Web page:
9-13 July 2012
Effects of impurities and defects on the performances of synthetic diamond crystals when used as radiation sensors for medical applications
Presented by Mr. Nicholas ADE on 10 Jul 2012 from 11:00 to 11:20
Type: Oral Presentation
Session: Applied Physics Forum
Track: Track F - Applied Physics
Board #: A1
Diamond is attractive for medical applications due to its remarkable dosimetric properties such as bio-compatibility, high sensitivity, high spatial resolution, non-toxicity, and more cost effective as it was shown in a previous study that a single synthetic diamond probe could perform effectively in both low-energy X-rays and megavoltage electron beams. The dosimetric performance of a diamond crystal to radiation is well recognised to be dependent on the types of defects and impurity levels within the crystal, however to date their influence on the performance of synthetic diamond crystals when subjected to low-energy X-rays and high-energy electron therapy beams has not been fully investigated. This study was therefore aimed at evaluating the dosimetric performances of synthetic diamond crystals when used as radiation sensors for both radiation types by highlighting some of the defect/impurity types that either enhance or degrade crystal performance in order to select suitable crystals. The sensitivities of synthetic diamond crystals of various types (HPHT and CVD diamond crystals of optical grade (OG) and detector grade (DG)) were evaluated and compared based on their defect/impurity levels. The crystals were characterised by Raman spectroscopy and Electron spin resonance. Linearity measurements with dose were verified both for X-rays and electron beams. The results of the study showed that the HPHT and OG diamonds had much higher levels of single substitutional nitrogen (Ns) impurities and were less sensitive compared to DG diamonds. The sensitivities of the diamond crystals to radiation were found to vary strongly with defect density and impurity levels. The sensitivities of the diamond crystals were largely influenced, in particular by Ns impurities which act as recombination centres and degrade crystal performance in this study suggesting that Ns levels ought to be the foremost criteria used in the selection of sensor material. As DG CVD diamonds have very low Ns impurities such crystals ought to be the radiation sensors of choice for medical applications.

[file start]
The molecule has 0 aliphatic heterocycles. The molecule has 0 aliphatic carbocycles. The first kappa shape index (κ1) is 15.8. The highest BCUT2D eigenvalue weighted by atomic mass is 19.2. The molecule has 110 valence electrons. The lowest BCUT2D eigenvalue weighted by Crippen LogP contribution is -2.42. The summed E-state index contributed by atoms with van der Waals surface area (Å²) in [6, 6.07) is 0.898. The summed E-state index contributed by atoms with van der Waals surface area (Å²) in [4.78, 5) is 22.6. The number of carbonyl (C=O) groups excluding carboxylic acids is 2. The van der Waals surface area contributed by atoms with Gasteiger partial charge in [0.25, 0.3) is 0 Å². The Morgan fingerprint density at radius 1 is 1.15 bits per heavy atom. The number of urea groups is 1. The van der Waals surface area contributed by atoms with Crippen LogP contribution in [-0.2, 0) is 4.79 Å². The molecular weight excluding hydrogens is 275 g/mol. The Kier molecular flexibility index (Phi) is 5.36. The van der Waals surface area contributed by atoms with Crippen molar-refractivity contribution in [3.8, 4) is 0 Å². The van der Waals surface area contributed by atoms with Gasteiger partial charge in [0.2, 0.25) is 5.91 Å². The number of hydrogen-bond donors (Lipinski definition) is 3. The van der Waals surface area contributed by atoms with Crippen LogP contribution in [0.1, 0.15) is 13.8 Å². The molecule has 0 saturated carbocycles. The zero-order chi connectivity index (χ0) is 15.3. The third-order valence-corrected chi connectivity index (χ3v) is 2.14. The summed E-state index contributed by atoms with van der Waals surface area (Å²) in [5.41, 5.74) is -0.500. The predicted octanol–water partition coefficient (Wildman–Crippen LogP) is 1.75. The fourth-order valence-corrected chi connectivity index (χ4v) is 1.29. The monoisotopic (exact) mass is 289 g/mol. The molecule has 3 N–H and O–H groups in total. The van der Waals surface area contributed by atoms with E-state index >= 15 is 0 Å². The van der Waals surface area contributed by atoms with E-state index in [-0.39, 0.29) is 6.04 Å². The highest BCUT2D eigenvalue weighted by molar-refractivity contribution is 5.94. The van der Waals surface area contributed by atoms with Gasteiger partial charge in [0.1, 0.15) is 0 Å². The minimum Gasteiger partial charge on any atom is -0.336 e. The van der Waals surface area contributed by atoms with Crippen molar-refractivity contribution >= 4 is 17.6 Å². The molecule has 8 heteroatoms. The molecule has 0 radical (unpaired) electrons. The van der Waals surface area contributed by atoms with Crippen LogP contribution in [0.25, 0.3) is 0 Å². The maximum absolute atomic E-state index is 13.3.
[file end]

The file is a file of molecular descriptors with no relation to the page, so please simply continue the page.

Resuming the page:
T.L. Nam; E-mail address: Tom.Nam@wits.ac.za Institution:University of the Witwatersrand.
- Mr. Nicholas ADE School of Physics, Radiation and Health Physics Unit, DST/NRF Centre of Excellence in Strong Materials, University of the Witwatersrand, Private Bag 3, Wits 2050, Johannesburg, and the National Research Foundation of South Africa.
- Prof. Tom NAM School of Physics, Radiation and Health Physics Unit, DST/NRF Centre of Excellence in Strong Materials, University of the Witwatersrand, Private Bag 3, Wits 2050, Johannesburg, and the National Research Foundation of South Africa.
- Mr. Hamilton MHLANGA Department of Radiation Sciences, Division of Medical Physics, Charlotte Maxeke Johannesburg Academic Hospital, Private Bag X39, Johannesburg, 2000, South Africa.